Dignity Kitchen founder Koh Seng Choon helps people with special needs gain a footing in society
On March 20, 2021 (Sunday), the Shin Min Daily News reported on “Dignity Kitchen founder Koh Seng Choon helps people with special needs gain a footing in society”.
The small food stall with big dream to give dignity to special need people started in the kitchen. Founder of Dignity Kitchen Koh Seng Choon aims to build skills of special need people with a forward-looking vision and an inclusive mind by instilling a spirit of self-reliance and developing inclusiveness in society.
Before inclusiveness in society became a familiar slogan, this was such a person who spent more than ten years to prove that tolerance is not only talk, nor is it a matter of patience, but as the old saying says “Teaching how to fish is better than giving fish.” When the special need people masters a skill, then that person will gain dignity and footing in society.
Adhering to the philosophy of providing hawker training for the disabled, mentally ill patients, mentally handicapped (IQ below 70), and groups with special needs such as single mothers, Koh Seng Choon is committed to developing this avant-garde social enterprise model since 2005. He took two years of practice, research, and visits to compile 22 hawker courses, including courses on how to make coffee.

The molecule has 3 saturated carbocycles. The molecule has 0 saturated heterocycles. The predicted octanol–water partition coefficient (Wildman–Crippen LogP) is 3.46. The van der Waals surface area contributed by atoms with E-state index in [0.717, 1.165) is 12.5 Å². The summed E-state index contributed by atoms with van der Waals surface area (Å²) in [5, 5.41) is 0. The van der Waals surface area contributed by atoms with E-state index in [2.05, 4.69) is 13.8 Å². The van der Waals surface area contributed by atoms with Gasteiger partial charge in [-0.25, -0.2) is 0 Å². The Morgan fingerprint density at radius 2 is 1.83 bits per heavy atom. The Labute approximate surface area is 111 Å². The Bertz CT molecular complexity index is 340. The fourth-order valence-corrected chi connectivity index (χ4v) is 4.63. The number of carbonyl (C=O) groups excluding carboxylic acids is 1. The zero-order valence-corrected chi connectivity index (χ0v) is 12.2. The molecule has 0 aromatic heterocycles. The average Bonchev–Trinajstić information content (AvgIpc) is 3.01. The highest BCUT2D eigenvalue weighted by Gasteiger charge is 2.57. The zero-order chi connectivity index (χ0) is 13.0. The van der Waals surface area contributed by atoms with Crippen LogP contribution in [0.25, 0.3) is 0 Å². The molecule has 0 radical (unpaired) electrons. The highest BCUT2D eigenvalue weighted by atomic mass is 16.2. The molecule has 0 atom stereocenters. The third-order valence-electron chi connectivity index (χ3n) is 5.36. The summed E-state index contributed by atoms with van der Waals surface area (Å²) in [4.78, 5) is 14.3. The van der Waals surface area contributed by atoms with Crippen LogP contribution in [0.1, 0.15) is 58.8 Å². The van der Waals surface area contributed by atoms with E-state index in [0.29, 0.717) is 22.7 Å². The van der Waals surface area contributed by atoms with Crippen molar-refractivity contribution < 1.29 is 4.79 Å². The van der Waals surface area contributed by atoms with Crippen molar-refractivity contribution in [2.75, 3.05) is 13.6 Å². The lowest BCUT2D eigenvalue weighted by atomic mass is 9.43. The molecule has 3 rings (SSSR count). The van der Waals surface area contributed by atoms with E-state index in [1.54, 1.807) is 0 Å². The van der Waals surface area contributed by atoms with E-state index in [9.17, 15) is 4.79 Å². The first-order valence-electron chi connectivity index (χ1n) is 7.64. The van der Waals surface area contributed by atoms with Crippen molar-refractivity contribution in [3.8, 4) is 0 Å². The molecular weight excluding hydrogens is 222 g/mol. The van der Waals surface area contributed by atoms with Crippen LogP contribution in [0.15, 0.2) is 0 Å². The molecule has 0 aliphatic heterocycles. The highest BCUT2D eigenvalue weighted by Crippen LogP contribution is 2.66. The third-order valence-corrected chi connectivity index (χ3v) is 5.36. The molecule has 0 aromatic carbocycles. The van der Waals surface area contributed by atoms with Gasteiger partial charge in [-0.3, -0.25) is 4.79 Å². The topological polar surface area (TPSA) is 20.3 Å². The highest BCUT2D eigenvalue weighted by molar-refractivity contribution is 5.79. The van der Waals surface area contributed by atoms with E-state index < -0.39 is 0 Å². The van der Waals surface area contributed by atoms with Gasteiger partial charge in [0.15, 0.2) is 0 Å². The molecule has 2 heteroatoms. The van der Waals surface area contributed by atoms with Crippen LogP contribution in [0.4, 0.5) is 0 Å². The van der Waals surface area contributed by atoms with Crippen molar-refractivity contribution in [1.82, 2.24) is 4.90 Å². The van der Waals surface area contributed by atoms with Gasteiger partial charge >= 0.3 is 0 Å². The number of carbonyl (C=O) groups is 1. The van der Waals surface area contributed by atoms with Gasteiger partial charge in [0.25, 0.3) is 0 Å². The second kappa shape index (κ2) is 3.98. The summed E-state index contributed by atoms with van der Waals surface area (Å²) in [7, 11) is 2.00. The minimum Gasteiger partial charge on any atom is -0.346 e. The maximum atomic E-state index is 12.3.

“In Singapore, you don’t see beggars or homeless people, and there are no stray dogs. But are there really none?”
Koh Seng Choon focuses on marginalised and shares four principles of entrepreneurship. One is to instill knowledge and skills in cooking or preparing meals for people with special needs; secondly is to provide employment for people with special needs; thirdly is to integrate their return to society; and fourthly is to create an inclusive society.
When asked about the difficulty of training special needs people, he said frankly: “To work in the food and beverage industry, one must take a hygiene course. This is particularly difficult for the mentally handicapped. A course that ordinary people can learn in one day may take them 3 to 5 days. “However, compared with people with mental handicap, training students with healthy limbs but mental illness are the hardest.
After training, most trainees have the ability to prepare dishes, cook and serve, e.g. cleaning and washing dishes. Koh Seng Choon is confident in their employability, “We look for jobs for them, and if we can’t find jobs, we will open a shop for them, so we have a central kitchen and coffee shop.”
In this way, Koh Seng Choon’s Dignity Kitchen has gradually expanded, from one stall to a building. We currently employ 148 people, of which 120 are people with special needs.
Koh Seng Choon came into contact with HCA Hospice Care by accident, and learned that many terminal illness patients spent the last days of their lives “waiting for death”.
He then tried to cooperate with HCA Hospice Care to help such patients who can still work get jobs, engage in lighter tasks such as making coffee, so that patients who want to work can return to work, reintegrate and give back to society.
Although there is no evidence, he said that there was a brain cancer patient who was originally declared with only one year to live, but his life later extended 3 to 5 years.